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Names of NBA, NFL Stars on Jerseys Made in Honduran Sweatshop; Tom Brady, Terrell Owens, Jason Kidd, Stephon Marbury, Eli Manning, Many Others on Garments Selling for $75 in US; Reebok Supplier Pays Workers 19 Cents per Shirt


NEW YORK -- Jerseys made in a Honduran sweatshop bearing the names of NBA and NFL stars, supplied to the pro leagues by Reebok, were on display at a press conference today in front of the NBA retail store on Fifth Avenue in New York City.

Charles Kernaghan, executive director of the National Labor Committee (NLC), the labor rights watchdog who discovered Kathie Lee Gifford’s and P. Diddy’s use of Honduran sweatshops, presented documents showing that many of the garments on sale for $75 a piece at the NBA shop on Fifth Avenue were made in a factory owned by the Korean Han Soll company under contract to Reebok. The workers were paid 19 cents per jersey to sew them.

“This is the third time over the past several years that we have found the NBA using sweatshops. Each time a league spokesperson tells us that they’re investigating to make sure it’ll never happen again. I would bet that the players whose names appear on the jerseys have no idea where these shirts were made. When will the players, their agents and the players’ association put a stop to this?”, said Kernaghan.

“If the NBA and NFL or their licensee, Reebok, would pay even 20 cents more per shirt, the workers could climb out of misery into poverty. Right now, the women who sew these shirts live in tiny hovels without windows, electricity or potable water” Kernaghan added.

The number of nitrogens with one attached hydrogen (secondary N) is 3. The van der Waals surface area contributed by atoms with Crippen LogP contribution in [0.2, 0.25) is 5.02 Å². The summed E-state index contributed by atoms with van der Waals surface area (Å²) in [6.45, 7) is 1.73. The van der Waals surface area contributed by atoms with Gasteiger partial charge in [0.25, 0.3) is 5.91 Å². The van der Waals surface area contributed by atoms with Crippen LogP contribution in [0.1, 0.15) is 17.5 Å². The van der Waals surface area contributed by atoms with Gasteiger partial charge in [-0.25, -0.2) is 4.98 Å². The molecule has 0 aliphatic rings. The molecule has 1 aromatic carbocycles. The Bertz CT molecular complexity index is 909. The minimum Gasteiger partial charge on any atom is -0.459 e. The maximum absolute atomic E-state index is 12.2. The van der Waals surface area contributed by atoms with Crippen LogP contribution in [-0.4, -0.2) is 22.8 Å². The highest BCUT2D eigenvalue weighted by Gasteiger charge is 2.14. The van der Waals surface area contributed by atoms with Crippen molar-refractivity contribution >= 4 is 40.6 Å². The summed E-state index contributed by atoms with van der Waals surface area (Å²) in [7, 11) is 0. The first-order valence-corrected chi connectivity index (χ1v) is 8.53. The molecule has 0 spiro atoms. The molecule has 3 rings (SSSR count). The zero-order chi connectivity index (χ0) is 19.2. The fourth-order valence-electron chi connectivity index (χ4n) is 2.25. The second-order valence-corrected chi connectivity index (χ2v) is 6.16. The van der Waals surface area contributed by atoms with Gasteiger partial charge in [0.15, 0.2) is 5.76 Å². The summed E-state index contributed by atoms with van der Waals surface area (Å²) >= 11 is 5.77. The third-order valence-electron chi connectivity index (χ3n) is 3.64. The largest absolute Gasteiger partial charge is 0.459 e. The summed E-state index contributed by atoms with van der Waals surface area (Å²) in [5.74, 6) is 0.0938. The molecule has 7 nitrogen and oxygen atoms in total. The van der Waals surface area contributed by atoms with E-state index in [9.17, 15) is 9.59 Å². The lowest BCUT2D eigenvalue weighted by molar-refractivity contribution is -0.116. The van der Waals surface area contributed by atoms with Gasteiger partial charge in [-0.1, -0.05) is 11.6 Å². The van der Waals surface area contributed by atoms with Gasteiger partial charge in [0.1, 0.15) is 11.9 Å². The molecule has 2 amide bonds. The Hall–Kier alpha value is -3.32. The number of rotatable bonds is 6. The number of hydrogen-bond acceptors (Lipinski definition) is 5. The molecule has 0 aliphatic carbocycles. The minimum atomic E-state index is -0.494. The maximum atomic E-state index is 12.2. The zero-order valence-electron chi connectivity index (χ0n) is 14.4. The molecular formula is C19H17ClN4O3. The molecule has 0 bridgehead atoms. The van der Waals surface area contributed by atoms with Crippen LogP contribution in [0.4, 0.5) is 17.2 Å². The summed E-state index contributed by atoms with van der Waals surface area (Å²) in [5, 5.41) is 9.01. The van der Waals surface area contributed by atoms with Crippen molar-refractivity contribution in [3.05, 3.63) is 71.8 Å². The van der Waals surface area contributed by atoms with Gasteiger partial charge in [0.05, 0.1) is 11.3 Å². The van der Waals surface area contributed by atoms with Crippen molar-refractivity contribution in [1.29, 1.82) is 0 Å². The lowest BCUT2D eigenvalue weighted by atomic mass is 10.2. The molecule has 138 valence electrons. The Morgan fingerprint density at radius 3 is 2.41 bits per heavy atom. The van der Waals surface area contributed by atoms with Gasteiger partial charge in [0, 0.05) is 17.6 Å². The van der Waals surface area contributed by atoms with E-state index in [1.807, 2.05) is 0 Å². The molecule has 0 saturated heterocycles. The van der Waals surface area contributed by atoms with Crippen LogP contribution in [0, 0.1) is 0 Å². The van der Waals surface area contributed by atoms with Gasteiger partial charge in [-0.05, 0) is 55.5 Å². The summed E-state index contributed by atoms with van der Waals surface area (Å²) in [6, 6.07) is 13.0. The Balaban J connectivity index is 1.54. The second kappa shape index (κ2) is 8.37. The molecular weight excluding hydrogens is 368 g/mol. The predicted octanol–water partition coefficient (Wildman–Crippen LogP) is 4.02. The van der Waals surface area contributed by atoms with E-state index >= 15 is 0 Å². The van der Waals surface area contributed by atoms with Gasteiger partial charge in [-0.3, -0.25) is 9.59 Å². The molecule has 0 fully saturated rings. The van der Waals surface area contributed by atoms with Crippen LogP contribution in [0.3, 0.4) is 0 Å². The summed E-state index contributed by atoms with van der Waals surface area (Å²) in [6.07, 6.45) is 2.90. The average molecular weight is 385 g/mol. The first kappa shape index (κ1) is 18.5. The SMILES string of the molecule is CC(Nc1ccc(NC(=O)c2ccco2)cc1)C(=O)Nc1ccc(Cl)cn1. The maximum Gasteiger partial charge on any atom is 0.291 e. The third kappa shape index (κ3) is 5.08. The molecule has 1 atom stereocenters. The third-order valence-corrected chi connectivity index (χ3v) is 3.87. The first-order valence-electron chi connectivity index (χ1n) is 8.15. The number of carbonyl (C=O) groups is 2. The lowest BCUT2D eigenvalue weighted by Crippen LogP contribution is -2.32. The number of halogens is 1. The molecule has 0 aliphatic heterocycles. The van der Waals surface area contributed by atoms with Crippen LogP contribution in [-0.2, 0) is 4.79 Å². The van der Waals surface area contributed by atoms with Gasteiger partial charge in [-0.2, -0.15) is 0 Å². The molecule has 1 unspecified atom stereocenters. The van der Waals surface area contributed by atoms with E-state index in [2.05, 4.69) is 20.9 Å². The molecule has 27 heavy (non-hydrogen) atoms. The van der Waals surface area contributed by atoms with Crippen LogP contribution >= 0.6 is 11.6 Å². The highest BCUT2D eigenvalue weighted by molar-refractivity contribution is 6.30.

“At the last moment, after Reebok and Han Soll learned of our investigation, obligatory over time hours at the plant were cut back and a preliminary agreement was signed by which the company appears to recognize the workers’ right to organize a union. We see this as a positive first step but want Reebok and the pro leagues to keep their work in the factory and ensure that the workers’ rights are respected,” he concluded.

-- A note on how the research was conducted:

This report is a rare opportunity to hear directly from the workers in Honduras who sew NFL and NBA jerseys. Unlike Reebok, which spends over $150 million dollars a year on advertising and has no trouble making its voice heard, the Han-Soll workers repeatedly warned NLC that if management ever found out that they were meeting with the NLC, they would all be fired immediately. It took great courage, and trust, for these workers to come forward to tell the truth about factory conditions and the violations they endured.

The NLC interviewed dozens of Han-Soll workers between April and July 2005, our last interviews being on Sunday, July 17. At each meeting NLC spoke with different groups of Han-Soll workers, repeating the same questions to verify our information. The meetings were conducted in safe locations and under the condition that the workers’ identities would remain strictly confidential to protect them from being fired. NLC received numerous worker pay stubs, and visited the workers in their poor homes. Such home visits more than anything else graphically illustrated the below subsistence wages earned by workers sewing $75 jerseys for the NFL and NBA. On two occasions, NLC filmed the workers locked in the Han-Soll factory compound, having to purchase their lunch from outside vendors by stretching their arms over the fence and through the barbwire.